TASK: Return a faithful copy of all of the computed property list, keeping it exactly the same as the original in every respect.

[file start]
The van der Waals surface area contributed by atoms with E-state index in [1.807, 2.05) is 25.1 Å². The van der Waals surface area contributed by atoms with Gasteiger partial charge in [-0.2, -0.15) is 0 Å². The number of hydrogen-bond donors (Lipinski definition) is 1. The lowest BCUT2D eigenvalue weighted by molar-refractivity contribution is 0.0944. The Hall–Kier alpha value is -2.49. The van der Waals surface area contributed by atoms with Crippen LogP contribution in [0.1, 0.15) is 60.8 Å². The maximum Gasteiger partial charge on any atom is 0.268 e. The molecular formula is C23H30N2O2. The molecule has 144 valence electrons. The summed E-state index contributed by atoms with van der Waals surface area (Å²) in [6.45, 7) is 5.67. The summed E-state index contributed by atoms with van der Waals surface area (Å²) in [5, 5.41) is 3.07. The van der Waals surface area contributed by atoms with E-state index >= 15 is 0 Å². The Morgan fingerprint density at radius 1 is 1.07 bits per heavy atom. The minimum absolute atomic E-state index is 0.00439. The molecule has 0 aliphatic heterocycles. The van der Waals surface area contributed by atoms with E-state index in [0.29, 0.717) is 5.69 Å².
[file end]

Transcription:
The van der Waals surface area contributed by atoms with E-state index in [1.807, 2.05) is 25.1 Å². The van der Waals surface area contributed by atoms with Gasteiger partial charge in [-0.2, -0.15) is 0 Å². The number of hydrogen-bond donors (Lipinski definition) is 1. The lowest BCUT2D eigenvalue weighted by molar-refractivity contribution is 0.0944. The Hall–Kier alpha value is -2.49. The van der Waals surface area contributed by atoms with Crippen LogP contribution in [0.1, 0.15) is 60.8 Å². The maximum Gasteiger partial charge on any atom is 0.268 e. The molecular formula is C23H30N2O2. The molecule has 144 valence electrons. The summed E-state index contributed by atoms with van der Waals surface area (Å²) in [6.45, 7) is 5.67. The summed E-state index contributed by atoms with van der Waals surface area (Å²) in [5, 5.41) is 3.07. The van der Waals surface area contributed by atoms with E-state index >= 15 is 0 Å². The Morgan fingerprint density at radius 1 is 1.07 bits per heavy atom. The minimum absolute atomic E-state index is 0.00439. The molecule has 0 aliphatic heterocycles. The van der Waals surface area contributed by atoms with E-state index in [0.29, 0.717) is 5.69 Å².